Does your child need crowns?
Your pediatric dentist in Portage, MI, Dr. Chuandi Wang, offer crowns and can share the benefits of pediatric crowns. The dental prosthetic looks like a cap and made of porcelain and can protect your child's teeth.
Your Portage dentist takes an impression of your child's teeth and sends them to a lab. The lab creates custom crowns, but your child is given temporary crown(s) in the meantime.
What are the advantages of crowns?
Crowns are crucial for protecting exposed teeth that may be susceptible to breakage and decay, or are damaged. Pediatric crowns reinforce teeth to help with withstanding various degrees of pressure, meaning your child can enjoy eating without the worry of ruining their tooth.
How do you take care of your teeth?
Proper oral and dental care are preventative measures to keep natural teeth and crowns intact and healthy until the permanent teeth erupt. Here are a few tips on how to do so:
- It goes without saying that your child needs to brush their teeth twice a day and floss before bed to remove plaque buildup.
- Some children may suffer from bruxism, commonly known as teeth grinding. Teeth grinding reduces crown lifespan, so make sure you find a solution for it with your dentist, like getting a mouth guard, or splints.
- Diet can contribute to your child's crowns lasting.
- Make sure to avoid sugary foods like soda and candy in your child's diet. Sugars contain the bacteria that produce plaque.
- Provide your child with healthy foods like apples and carrots that scrape plaque off your teeth and incorporate more water into their diet.
For more information on pediatric crowns and what they can do for your child, contact Dr. Chuandi Wang in Portage, MI, as soon as possible.
Need a pediatric orthodontist Portage, MI?
Pediatric dentist Dr. Chuandi Wang and Pediatric orthodontist Dr. Thomas Kwong can offer you and your child the dental care they need. They can identify the problems your child is suffering from, create a custom plan according to what needs to be done and, finally, execute the necessary orthodontic treatments.
The purpose of braces is to fix a bad bite and malocclusions, which is when teeth are crooked or crowded. These issues are noticed between the ages of 6 and 12, so orthodontic treatment usually begins around the ages of 8 to 14, while the child's bone structure is still developing.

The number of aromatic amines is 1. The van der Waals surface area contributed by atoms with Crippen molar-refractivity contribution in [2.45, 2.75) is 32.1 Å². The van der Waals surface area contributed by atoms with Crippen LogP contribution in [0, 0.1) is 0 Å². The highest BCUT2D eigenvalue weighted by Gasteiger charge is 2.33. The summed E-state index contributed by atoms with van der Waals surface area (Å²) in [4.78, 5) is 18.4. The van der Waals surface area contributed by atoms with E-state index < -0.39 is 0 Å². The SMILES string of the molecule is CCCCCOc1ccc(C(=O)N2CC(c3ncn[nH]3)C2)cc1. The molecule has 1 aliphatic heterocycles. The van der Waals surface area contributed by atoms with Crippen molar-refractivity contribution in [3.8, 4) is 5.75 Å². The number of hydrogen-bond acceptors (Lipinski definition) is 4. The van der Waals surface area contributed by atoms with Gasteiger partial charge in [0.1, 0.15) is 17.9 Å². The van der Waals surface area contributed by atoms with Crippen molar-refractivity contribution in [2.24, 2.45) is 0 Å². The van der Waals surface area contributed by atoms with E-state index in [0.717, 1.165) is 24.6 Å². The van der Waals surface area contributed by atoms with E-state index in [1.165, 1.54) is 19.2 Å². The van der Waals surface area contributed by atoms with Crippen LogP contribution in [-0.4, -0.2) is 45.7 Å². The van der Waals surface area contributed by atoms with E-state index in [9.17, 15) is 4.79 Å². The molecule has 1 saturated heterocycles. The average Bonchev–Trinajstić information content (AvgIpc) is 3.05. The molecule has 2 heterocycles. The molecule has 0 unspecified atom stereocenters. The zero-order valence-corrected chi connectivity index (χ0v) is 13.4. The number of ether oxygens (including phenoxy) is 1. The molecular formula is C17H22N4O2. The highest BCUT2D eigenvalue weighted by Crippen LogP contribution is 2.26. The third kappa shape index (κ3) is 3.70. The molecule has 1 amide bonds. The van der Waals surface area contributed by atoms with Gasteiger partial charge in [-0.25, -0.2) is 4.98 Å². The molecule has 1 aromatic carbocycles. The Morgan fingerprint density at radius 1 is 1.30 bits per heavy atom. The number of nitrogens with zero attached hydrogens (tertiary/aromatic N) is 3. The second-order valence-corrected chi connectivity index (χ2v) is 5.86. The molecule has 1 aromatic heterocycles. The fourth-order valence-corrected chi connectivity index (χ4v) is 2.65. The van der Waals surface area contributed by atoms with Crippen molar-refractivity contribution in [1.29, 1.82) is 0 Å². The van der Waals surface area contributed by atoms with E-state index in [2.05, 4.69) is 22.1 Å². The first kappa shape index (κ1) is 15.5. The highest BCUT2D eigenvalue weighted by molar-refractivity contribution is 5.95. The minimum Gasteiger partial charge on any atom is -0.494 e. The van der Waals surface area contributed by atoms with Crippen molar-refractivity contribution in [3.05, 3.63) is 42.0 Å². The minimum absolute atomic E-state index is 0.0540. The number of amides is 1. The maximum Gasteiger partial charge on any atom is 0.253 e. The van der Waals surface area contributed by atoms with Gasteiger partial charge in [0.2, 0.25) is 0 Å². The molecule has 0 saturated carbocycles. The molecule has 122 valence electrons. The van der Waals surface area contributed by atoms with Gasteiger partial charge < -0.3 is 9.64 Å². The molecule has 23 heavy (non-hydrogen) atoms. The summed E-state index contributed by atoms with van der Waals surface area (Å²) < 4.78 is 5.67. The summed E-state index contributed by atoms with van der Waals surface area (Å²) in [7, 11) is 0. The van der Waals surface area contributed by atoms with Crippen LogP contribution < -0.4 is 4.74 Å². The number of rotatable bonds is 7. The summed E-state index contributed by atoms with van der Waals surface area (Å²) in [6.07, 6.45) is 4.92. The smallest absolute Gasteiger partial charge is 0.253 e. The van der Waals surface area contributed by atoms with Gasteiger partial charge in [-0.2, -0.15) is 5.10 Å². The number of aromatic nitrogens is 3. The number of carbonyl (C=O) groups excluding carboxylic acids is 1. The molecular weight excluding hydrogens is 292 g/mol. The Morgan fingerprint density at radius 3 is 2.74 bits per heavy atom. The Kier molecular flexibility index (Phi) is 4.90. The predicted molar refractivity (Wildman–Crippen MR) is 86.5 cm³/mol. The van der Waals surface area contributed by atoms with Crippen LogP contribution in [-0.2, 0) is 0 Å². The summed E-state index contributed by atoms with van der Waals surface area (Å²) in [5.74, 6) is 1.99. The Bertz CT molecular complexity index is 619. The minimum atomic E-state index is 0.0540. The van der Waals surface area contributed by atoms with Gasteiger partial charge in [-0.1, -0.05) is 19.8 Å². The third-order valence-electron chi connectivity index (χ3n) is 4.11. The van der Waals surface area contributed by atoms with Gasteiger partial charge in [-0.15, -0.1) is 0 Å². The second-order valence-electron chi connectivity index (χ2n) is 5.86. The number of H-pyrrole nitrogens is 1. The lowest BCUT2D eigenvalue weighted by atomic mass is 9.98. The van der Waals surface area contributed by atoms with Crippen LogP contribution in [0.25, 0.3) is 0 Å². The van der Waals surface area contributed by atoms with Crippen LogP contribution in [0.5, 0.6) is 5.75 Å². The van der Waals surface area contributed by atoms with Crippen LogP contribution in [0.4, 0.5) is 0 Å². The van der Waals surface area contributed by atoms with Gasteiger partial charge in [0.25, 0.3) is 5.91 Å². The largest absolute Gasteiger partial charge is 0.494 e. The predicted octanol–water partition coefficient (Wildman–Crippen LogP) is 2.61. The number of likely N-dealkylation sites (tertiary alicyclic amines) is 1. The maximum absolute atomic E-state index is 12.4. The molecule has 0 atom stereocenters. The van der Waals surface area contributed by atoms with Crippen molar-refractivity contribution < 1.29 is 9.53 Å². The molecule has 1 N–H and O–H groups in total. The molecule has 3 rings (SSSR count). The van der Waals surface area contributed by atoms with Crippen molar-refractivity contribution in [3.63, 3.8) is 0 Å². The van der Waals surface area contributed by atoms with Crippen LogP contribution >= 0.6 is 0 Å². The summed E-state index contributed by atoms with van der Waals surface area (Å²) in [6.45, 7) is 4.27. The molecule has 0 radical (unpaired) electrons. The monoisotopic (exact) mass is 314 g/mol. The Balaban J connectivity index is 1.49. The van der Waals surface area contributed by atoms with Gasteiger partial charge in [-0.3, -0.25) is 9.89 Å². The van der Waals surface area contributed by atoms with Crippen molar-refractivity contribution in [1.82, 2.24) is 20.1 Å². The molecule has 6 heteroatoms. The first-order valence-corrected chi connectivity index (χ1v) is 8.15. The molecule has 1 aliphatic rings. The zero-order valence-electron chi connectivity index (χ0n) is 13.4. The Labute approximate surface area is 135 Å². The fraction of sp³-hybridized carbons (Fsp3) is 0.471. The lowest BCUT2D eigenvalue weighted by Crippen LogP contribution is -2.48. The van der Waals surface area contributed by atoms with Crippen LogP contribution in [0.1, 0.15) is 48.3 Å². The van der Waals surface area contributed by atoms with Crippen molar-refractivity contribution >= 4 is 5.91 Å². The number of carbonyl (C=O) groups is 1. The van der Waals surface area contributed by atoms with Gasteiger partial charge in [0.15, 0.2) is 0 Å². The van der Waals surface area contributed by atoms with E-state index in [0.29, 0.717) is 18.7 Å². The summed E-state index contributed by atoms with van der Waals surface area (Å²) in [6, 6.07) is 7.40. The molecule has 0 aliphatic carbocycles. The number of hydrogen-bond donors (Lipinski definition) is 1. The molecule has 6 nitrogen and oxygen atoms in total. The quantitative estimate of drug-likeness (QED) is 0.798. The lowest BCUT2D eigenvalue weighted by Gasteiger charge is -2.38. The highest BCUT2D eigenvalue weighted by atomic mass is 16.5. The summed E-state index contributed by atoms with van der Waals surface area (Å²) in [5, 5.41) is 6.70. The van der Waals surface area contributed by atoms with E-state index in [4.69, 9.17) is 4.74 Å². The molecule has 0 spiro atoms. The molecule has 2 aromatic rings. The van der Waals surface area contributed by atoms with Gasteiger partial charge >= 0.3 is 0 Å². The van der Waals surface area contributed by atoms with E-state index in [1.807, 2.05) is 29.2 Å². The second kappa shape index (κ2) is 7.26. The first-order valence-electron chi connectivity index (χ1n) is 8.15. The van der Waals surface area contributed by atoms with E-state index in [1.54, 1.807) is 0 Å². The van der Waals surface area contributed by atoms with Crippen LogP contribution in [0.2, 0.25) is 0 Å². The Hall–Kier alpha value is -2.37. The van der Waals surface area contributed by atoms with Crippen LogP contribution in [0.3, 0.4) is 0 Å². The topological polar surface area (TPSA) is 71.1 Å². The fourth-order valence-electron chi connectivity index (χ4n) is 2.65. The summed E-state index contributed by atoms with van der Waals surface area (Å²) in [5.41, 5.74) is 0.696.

The duration of treatment varies from one person to another but can last up to 3 years. The braces move your child's teeth into their proper positions and, after your child no longer needs to wear braces, he or she will need to wear a retainer so their teeth don't shift back into their original positions.
There are several things to take into consideration when maintaining your child's dental health:
- Don't skip your child's dentist's appointment to ensure braces are adjusted properly and there's no hard-to-reach plaque that can cause gum disease.
- Avoid eating certain foods, such as popcorn, corn, sticky foods...etc.
- Floss and brush your teeth after every meal, and make sure your child changes his or her toothbrush every 3 months or when the bristles are worn out or frayed.
- Make sure to wear a mouth guard if you're playing a sport.
For more information about braces and the best options for your child, call your Pediatric dentist Dr. Chuandi Wang and Pediatric orthodontist Dr. Thomas Kwong, in Portage, MI. Call the office at (269) 327-4459 to schedule an appointment today!
Does your child need dental sealants? Dental sealants are plastic coatings painted on the surfaces of the premolars and molars (back teeth). Your children should have their back teeth evaluated for dental sealants soon after they erupt. For most kids, this typically occurs at ages 6 and 12. Chuandi Wang Pediatric Dentistry, which is located in Portage, MI, offers a full range of oral health care services to kids of all ages. Dr. Chuandi Wang is one of the top pediatric dentists in Portage, MI. Read on to find out how dental sealants could help your child's smile.
Sealants Prevent Cavities
Dental sealants are protective barriers that are put over the teeth that are the most prone to cavities. Dental sealants can prevent cavities for several years. Dental sealants cover the chewing surfaces of the molars and premolars and protect these areas from decay by "sealing out" food and plaque. The dental sealants are painted on the pits and fissures of the teeth, forming a protective shield over your children's tooth enamel.
Protect Your Child's Teeth
A recent study shows that dental sealants are effective at warding off tooth decay, sometimes for up to 10 years. Because of the likelihood of developing tooth decay in the pits and fissures of the back teeth, children are good candidates for dental sealants. Dental sealants are no longer just a treatment for children. Adults without dental fillings in their back teeth can also benefit from dental sealants.
Avoid Dental Restorations